When my grandma passed away, I promised myself that I would do everything within my power to go to any funeral service that I was invited to. When you've lost a loved one, it's not that you necessarily want to converse with everyone who attends, but you do notice who's there and who isn't. The mere presence of others brought about a certain peace for me—a peace that I want to be a part of for others. When I recently went to the funeral of another family member—my aunt Diana—I ended up needing to offer far more than just my presence.
"The minister is late, Matt. I hope you have something prepared," my mom said tongue-in-cheek.
"Don't," I responded. "Don't even joke about that," I said, nervous that her light-hearted jesting might actually manifest itself.
One by one, brothers, cousins, and acquaintances piggy-backed off of my mom's sarcasm. If it had simply been levity to help raise spirits, I'd have played along. But, the minister really was exceedingly late, and the growing pit in my stomach told me there was something more here, whether the people joking knew it or not. I then noticed Diana's father, my grandfather, approaching. Sure enough—
"Matt, the minister is stuck in traffic, and we need to begin. If it's agreeable to you, would you mind saying a few words?" he inquired.
And, suddenly, the pit was gone. At that moment, I wanted nothing more than to "say a few words," not because I had any clue what I was going to say (I didn't) but because I remember what it's like to mourn the loss of someone so dear. I remember anything brought life to the situation was helpful. So, if that meant making a fool of myself as I totally winged a graveside speech, then so be it. I'd love nothing more.
It's one thing to "say a few words" when burying someone that lived a healthy life into his nineties and passed away peacefully in his sleep. It's another thing entirely when cancer painfully takes someone well before that. Platitudes have no place there. It's confusing, and it hurts.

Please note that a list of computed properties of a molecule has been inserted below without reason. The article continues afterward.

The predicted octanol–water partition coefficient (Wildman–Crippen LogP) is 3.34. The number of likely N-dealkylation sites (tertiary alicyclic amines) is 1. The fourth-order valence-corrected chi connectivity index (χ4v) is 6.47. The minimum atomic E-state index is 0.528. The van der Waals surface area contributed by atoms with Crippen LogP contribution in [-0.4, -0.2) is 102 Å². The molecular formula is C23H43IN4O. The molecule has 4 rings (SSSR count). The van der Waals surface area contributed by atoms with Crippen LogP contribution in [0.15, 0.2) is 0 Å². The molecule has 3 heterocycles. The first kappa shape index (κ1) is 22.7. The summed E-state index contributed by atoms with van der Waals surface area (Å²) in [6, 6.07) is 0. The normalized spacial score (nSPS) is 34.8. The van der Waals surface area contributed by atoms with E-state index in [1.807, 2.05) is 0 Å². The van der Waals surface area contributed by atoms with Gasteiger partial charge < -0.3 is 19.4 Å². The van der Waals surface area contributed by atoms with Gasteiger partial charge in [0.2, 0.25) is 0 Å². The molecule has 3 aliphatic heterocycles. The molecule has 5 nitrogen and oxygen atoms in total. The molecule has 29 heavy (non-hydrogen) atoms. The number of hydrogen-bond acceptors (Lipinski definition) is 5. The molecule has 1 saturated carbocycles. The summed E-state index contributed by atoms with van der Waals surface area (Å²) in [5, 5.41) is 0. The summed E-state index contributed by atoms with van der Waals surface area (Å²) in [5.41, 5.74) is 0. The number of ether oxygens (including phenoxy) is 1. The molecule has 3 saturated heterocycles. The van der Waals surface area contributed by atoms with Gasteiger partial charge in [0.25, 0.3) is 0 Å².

I was not particularly close with this relative (she was my stepdad's stepsister), meaning I knew that I wouldn't be equipped to regale the gathered family and friends with stories and memories. I racked my brain for something, anything, to say. I was taken back to when I lost my grandma—still the most difficult and tragic time in my life. What did I want to hear then? What was I feeling? Hurt, sure. Confusion, no doubt. But also, and perhaps most poignantly, anger. I was angry that something like this "could happen." And I played my grandpa's immortal words on repeat in my head: "Matt, in all of your studies, try to find out why bad things happen to good people."
That's the question. When tragedy strikes, we can't help but insist that it shouldn't have happened. And somehow, God is to blame. It makes sense, right? God is sovereign. He's in control. Why, then, would he allow this (whatever "this" is) to happen? Surely, he should have stopped it. We might even be so bold as to say, "If I had God's power, I would have stopped it."
I'd been there, and as I stood looking at the people gathered at the graveside, I knew that's where they were. And so, I answered their unspoken questions the best way I knew how—by plagiarizing Tim Keller. I kid (kind of).
In the process of grieving my grandma's death, I picked up Keller's The Reason for God, in which he addresses common objections that people raise that prevent their belief in God. Of course, the issue of evil and suffering is thoroughly discussed. Specifically, how can a good God allow bad things? Keller's handling of the issue is masterful, to say the least. And there are far more important and meaningful aspects of his answer than I spoke of that day. But, one part of his explanation stood out. And, honestly, it's hardly an "explanation" for why things happen the way that they do. Instead, he explains how it makes no sense that we would need an "explanation." At face value, it seems anything but satisfactory. But his rationale is sound. Why would we need an "explanation" from an all-powerful Creator, given our obvious limitations as mortal, created beings? And so, that's what I shared. In what I'm sure was noticeably unpolished rhetoric, I shared with them what I had personally found to be a great source of peace in handling sudden tragedy: